THERE is little help for elderly people and their families struggling to remain in their own homes.
That is the view of Upper Orara's Fay Rollans and her family, who have been caring for 94-year-old Aleatha Rollans.
The family do not want to put their mother, mother-in-law and grandmother into institutional care but are feeling the strain of trying to cope at home.
Aleatha Rollans, who is frail and increasingly forgetful, lives in her own home in Coffs Harbour.
Her grandson Peter Rollans is her full-time carer and her family, who live in the country, try to give Peter a break on weekends, because his job is more than a full time one.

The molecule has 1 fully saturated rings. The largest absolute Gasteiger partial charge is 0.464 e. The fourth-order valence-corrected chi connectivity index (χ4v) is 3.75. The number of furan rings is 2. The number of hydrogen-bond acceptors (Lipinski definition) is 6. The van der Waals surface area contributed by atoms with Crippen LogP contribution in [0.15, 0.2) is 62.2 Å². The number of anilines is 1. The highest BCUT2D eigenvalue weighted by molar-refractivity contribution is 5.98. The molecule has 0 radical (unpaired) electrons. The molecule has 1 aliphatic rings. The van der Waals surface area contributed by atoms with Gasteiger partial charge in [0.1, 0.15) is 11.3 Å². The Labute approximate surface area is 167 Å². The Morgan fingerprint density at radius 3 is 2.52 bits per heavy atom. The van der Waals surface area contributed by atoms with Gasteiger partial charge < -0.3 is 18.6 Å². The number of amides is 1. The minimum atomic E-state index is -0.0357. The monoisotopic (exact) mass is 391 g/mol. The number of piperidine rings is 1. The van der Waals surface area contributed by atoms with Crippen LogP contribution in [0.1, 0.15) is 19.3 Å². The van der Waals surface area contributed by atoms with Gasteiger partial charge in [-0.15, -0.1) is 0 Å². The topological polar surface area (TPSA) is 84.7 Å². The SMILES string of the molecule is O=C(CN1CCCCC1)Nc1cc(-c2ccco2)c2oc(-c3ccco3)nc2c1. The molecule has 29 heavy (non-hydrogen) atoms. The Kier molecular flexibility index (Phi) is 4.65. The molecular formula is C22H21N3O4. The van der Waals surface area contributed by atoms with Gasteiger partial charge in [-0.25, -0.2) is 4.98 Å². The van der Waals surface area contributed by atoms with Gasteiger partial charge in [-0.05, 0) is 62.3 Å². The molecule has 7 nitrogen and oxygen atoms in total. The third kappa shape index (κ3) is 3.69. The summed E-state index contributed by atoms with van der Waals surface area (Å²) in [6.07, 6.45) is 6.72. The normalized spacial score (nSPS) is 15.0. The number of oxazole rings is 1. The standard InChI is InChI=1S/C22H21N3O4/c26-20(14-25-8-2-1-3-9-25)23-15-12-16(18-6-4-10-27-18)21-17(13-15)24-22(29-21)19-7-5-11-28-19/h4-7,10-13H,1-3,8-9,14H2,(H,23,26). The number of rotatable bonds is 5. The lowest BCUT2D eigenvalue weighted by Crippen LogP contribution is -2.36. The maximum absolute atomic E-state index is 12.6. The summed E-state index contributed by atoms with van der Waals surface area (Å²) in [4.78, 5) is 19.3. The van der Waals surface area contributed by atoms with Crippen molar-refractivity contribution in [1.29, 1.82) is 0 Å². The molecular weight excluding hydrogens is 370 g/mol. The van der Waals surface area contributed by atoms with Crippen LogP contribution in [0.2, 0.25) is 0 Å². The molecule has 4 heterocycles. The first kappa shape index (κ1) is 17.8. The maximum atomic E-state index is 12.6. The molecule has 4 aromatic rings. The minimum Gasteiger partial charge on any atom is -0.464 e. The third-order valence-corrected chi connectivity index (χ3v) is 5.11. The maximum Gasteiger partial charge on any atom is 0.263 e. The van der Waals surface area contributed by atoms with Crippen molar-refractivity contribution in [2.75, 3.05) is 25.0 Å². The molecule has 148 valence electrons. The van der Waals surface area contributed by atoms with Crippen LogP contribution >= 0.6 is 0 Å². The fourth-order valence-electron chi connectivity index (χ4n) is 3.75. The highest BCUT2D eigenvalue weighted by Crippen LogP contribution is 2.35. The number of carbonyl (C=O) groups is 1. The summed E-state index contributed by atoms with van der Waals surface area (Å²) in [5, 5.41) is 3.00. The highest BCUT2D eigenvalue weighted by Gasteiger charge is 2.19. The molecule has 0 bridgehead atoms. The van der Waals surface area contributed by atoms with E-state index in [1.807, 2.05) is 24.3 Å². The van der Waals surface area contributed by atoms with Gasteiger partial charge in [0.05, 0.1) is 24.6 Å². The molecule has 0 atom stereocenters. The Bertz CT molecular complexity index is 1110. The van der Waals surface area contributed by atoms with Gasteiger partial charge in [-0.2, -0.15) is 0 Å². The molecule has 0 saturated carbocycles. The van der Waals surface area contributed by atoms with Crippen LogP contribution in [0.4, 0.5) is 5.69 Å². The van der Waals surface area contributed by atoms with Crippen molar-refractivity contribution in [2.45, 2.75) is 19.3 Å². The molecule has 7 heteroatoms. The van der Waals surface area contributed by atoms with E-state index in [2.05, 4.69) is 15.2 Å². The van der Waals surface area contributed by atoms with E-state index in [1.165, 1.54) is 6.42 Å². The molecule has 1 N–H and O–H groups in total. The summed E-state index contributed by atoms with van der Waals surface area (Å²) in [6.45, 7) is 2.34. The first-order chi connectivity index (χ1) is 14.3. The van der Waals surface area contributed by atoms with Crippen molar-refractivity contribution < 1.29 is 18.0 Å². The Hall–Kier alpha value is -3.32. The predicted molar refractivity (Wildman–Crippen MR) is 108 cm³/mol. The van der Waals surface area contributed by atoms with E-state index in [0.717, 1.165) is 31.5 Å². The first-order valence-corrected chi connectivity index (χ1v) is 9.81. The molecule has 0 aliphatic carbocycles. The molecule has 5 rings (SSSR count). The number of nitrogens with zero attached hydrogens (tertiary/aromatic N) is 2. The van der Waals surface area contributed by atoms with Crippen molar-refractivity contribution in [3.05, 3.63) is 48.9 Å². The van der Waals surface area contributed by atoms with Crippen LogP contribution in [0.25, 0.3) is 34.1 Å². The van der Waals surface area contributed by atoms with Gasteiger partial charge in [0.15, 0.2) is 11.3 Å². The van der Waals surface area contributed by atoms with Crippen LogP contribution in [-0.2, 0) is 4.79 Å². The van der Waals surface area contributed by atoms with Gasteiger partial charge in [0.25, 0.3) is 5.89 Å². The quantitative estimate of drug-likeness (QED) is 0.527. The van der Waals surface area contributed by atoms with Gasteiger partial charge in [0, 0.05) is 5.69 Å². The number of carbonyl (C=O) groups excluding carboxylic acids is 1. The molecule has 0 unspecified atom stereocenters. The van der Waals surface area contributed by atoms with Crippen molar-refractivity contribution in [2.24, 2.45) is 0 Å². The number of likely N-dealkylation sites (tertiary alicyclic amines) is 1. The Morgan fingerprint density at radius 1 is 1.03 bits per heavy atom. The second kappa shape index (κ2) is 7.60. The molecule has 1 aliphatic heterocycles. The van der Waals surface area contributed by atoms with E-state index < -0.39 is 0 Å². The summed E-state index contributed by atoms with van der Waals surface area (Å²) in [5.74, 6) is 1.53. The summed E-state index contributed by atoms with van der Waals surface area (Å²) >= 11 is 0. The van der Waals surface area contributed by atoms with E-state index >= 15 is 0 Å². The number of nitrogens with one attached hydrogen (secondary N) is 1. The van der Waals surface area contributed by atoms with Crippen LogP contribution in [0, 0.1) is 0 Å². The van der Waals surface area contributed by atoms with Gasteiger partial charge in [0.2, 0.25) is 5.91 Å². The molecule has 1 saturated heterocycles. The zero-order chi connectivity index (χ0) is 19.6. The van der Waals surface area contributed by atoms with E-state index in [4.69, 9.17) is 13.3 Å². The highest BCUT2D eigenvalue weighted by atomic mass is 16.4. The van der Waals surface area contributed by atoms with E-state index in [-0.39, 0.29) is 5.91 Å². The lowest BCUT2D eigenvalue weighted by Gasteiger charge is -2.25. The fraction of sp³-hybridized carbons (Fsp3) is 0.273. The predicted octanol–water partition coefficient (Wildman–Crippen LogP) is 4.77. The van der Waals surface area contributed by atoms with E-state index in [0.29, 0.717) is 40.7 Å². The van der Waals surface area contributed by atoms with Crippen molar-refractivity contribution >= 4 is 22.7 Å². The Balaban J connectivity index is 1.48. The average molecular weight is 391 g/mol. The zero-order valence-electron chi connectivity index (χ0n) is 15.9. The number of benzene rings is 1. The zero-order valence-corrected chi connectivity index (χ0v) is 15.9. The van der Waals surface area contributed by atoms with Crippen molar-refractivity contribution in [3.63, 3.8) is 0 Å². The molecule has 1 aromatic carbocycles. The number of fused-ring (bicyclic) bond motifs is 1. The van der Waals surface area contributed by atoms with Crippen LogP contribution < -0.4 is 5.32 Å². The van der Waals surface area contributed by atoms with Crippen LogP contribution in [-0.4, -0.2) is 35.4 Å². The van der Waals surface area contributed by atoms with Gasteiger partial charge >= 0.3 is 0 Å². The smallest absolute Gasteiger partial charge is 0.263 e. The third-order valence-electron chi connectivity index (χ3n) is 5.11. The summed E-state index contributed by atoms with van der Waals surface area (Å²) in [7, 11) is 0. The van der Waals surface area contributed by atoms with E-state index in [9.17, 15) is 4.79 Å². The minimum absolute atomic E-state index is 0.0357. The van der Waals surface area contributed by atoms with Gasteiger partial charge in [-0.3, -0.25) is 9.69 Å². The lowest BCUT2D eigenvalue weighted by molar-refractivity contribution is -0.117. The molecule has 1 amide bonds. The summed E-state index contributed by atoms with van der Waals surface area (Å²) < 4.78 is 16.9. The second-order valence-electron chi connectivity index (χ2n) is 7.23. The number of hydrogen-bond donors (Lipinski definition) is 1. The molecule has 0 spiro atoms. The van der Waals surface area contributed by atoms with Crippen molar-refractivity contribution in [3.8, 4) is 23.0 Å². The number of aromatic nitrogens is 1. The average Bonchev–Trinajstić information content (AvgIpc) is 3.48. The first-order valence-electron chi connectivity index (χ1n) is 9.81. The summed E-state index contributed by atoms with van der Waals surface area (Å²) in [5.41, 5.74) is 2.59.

Mrs Rollans puts herself to bed at 3pm and then gets up in the middle of the night, so even when Peter is sitting at the computer, he has a monitor so he can jump up at a moment's notice.
The Aged Care Assessment Team has agreed with the Rollans family that Aleatha and Peter need respite and have assessed Aleatha as qualifying for 14 hours of care a week.
But only two hours is available, because of the shortage of government-funded care 'packages' available.
"The elderly are the most needy, they deserve respect and the love of people," Fay Rollans said.
"It is hurting a lot of people who are silent," Fay Rollans said they had had great support from the ACTIP team at the Coffs Harbour Health Campus, who had been caring and compassionate and had provided them with great support for six weeks after Aleatha had surgery, but Peter Rollans said medical and nursing staff grappled with the challenges of communicating with patients with dementia, who may say they are able to carry out tasks they cannot actually do.